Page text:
Nick is one of those dangerous inadequates who discovered the misanthropic ramblings of Frederich Nietzsche in his twenties and never got over it. As one of his former lecturers explains to Detective Ambrose, Nick believes god is dead and that it’s up to the “superior” man – Nietzsche’s Übermensch –  to remake the world in his image.

Friedrich Nietzsche (1906, detail) by Edvard Munch - Getty
Friedrich Nietzsche (1906, detail) by Edvard Munch - Getty

“Many disaffected young men take to Nietzsche, it’s usually just a phase,” Nick and Jamie’s former philosophy professor tells Ambrose. “The Übermensch creates his own morality. Nietzsche contends that our modern ways have led us to lose our faith. God is dead. It’s up to the Übermensch to forge new values to live by.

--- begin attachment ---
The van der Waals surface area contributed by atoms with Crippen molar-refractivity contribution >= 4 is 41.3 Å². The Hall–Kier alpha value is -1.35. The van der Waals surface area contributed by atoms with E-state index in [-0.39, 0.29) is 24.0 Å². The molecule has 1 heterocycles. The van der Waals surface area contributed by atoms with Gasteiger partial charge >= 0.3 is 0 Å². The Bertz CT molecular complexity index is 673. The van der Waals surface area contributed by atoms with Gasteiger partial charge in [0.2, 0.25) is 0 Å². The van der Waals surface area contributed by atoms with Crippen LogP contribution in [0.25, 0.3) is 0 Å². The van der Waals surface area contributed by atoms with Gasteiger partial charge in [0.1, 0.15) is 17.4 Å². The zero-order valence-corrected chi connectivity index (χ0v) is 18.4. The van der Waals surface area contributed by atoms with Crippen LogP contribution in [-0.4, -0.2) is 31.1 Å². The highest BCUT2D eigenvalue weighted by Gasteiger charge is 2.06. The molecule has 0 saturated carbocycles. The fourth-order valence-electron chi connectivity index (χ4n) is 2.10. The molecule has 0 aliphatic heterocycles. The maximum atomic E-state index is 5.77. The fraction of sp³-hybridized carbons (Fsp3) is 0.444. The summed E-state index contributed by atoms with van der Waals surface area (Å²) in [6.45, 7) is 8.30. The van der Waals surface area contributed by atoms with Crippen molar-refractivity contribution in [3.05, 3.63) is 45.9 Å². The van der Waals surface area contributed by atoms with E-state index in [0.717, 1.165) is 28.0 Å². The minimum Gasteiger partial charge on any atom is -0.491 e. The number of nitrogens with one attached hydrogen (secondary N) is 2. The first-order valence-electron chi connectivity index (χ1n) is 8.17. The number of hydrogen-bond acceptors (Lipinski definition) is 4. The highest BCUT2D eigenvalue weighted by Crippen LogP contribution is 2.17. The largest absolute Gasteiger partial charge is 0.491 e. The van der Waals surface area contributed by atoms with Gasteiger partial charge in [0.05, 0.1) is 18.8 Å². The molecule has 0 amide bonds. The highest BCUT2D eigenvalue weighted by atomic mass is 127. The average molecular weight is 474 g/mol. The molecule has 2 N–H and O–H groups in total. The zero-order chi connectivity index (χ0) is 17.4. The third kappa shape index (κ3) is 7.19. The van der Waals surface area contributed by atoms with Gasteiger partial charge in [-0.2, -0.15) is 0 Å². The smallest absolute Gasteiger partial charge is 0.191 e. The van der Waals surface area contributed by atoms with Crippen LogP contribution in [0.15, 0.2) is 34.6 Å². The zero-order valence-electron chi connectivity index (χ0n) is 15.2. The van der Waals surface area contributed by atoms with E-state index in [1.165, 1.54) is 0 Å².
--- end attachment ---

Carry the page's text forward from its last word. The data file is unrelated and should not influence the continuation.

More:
“It’s a challenge, one that requires will. And discipline… [You] conquer fear. Live at a higher level than common man. Discover the truth of existence.”

For Nick and Jamie, going down the Nietzschean rabbit hole leads to such pathetic display of machismo as eye-balling strangers on the train, picking fights in posh restaurants and driving at speed through red lights. All to prove they are somehow more engaged with the universe than the rest of us sheep.

Nick is clearly deranged and growing even more so, as he unveils to Jamie his plan to kidnap a female artist (Jessica Hecht) who lives close to his pal in the upstate New York suburbs.

Jamie, however, can really only blame himself. It was he, after all, who sought out Nick after years apart. He has been plunged into a spiritual crisis as he realises that perhaps he’s not ready to have a child and settle down – a fight -or-flight reaction with which some men may empathise.